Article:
It’s often assumed that the provisions set out in
a bid call document – such as a Request for Proposals
(RFP) or a Request for Information (RFI) – make up
the entire legal framework that applies to a hospital running a
procurement process. Regrettably, this assumption is as
comforting as it is incorrect. For example, in an RFP that
reserves "the right to cancel this RFP process any time,
for any reason," it would be unwise for a hospital to
cancel the process on the basis alone of the authority
apparently provided by that provision. There is much more to
The body of laws that apply to hospital procurement in
Canada has grown a lot in the last decade. The same laws apply
whether the bid call is for construction, goods or services.
Annex 502.4 of Chapter 5 of the Agreement on Internal Trade
also applies to hospitals. The Annex sets out the procurement
requirements that must be followed.
Fewer Disputes, More Value
I’ve seen the number of disputes between suppliers
and hospitals growing in the last few years. A little knowledge
can help avoid disputes and get more value from your suppliers.
What are some areas to watch out for?
Procurement documents are often issued without making
sure that the document’s requirements and
legalities (RFP, or otherwise) are compatible with the
hospital’s policies and procedures. Those policies
and procedures form an integral part of the procurement
process and should be updated on a regular basis so they meet
the latest legal requirements and protect the interest of the
Especially when an RFP is issued, the hospital should
know up front if it wants Contract A to apply to the
procurement process. Contract A is the bidding contract that
the law automatically applies to the relationship between the
hospital and all compliant bidders, if the language of the
RFP includes any Contract A indicia, which are many. If the
bidding contract applies, the hospital will be subject to a
range of ‘fairness’ requirements. Those
have been extensively defined by the courts.
Even where the bidding contract doesn’t exist,
it’s possible that an obligation to act fairly
might apply. For example, some court decisions say there
might still be an independent duty of fairness. That was the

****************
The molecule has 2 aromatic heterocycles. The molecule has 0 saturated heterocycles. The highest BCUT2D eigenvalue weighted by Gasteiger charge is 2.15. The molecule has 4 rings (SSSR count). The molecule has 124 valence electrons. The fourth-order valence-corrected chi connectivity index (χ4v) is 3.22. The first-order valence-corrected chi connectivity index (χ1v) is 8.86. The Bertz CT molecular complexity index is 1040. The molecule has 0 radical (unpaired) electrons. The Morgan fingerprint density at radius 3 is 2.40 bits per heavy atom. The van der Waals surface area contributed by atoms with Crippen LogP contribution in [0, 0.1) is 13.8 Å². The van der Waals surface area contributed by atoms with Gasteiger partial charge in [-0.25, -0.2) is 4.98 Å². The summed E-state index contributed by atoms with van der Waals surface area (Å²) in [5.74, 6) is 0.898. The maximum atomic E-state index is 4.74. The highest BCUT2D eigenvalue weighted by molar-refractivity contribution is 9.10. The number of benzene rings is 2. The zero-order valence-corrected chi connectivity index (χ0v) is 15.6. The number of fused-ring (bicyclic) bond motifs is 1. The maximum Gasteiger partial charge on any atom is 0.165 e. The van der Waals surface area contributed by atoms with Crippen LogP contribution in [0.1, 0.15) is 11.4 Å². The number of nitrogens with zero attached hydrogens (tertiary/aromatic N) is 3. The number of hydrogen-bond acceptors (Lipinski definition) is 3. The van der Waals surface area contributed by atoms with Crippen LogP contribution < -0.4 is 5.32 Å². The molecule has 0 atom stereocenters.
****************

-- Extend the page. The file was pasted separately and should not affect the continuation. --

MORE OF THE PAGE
case in the Ontario Court of Justice (General Division)
decision in Ottawa-Carleton Dialysis Services v. Ontario
(Minister of Health). Here, the court found the Ministry had
cancelled an RFP process "in an arbitrary fashion, and
was not acting in good faith." The RFP contained a
clause that allowed the Ministry "to cancel the RFP at
any time, for any reason," but the court ignored the
clause and found an obligation on the Ministry to act fairly.
The court then stepped in and dictated to the Ministry how
the rest of the RFP process would be conducted.
The Changing Public Sector
There is little doubt the laws in public procurement will
continue to change quickly. Procurement is a dynamic area.
Rather than to think of the law defensively and to bring the
lawyers in only when there is a dispute, it is more useful to
think of your procurement counsel as a facilitator in this
area, one who can help you achieve greater value in your
procurement process. And as the above-mentioned court decision
shows, your procurement counsel can also help you to avoid some
unpleasant surprises on the back end.
The content of this article is intended to provide a
general guide to the subject matter. Specialist advice should
be sought about your specific circumstances.
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Opening against newly-elected Prime Minister Justin Trudeau's pledge of a "renewed, nation-to-nation relationship with Aboriginal peoples," 2016 was a year of great expectations for Canadian Aboriginal law.
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